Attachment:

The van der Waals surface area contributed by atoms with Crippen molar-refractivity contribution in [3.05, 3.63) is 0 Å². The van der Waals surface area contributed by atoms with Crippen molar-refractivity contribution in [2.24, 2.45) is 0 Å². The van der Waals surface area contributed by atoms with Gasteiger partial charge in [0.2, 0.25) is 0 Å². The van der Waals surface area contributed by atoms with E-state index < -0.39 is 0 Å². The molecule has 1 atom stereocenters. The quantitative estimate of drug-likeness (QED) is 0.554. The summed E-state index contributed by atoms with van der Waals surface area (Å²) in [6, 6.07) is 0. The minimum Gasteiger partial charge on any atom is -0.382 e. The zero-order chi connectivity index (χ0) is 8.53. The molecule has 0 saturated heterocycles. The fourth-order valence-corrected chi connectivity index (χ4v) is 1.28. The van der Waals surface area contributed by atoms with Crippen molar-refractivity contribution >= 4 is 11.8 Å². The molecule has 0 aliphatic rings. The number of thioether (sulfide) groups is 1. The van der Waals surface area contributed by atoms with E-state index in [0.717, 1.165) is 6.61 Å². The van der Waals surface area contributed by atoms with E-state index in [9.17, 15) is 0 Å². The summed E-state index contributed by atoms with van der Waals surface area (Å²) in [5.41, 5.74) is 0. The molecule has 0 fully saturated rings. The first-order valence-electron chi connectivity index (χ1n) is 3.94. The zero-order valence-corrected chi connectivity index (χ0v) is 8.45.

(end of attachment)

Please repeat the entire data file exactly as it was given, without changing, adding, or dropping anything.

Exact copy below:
The van der Waals surface area contributed by atoms with Crippen molar-refractivity contribution in [3.05, 3.63) is 0 Å². The van der Waals surface area contributed by atoms with Crippen molar-refractivity contribution in [2.24, 2.45) is 0 Å². The van der Waals surface area contributed by atoms with Gasteiger partial charge in [0.2, 0.25) is 0 Å². The van der Waals surface area contributed by atoms with E-state index < -0.39 is 0 Å². The molecule has 1 atom stereocenters. The quantitative estimate of drug-likeness (QED) is 0.554. The summed E-state index contributed by atoms with van der Waals surface area (Å²) in [6, 6.07) is 0. The minimum Gasteiger partial charge on any atom is -0.382 e. The zero-order chi connectivity index (χ0) is 8.53. The molecule has 0 saturated heterocycles. The fourth-order valence-corrected chi connectivity index (χ4v) is 1.28. The van der Waals surface area contributed by atoms with Crippen molar-refractivity contribution >= 4 is 11.8 Å². The molecule has 0 aliphatic rings. The number of thioether (sulfide) groups is 1. The van der Waals surface area contributed by atoms with E-state index in [0.717, 1.165) is 6.61 Å². The van der Waals surface area contributed by atoms with E-state index in [9.17, 15) is 0 Å². The summed E-state index contributed by atoms with van der Waals surface area (Å²) in [5.41, 5.74) is 0. The molecule has 0 fully saturated rings. The first-order valence-electron chi connectivity index (χ1n) is 3.94. The zero-order valence-corrected chi connectivity index (χ0v) is 8.45.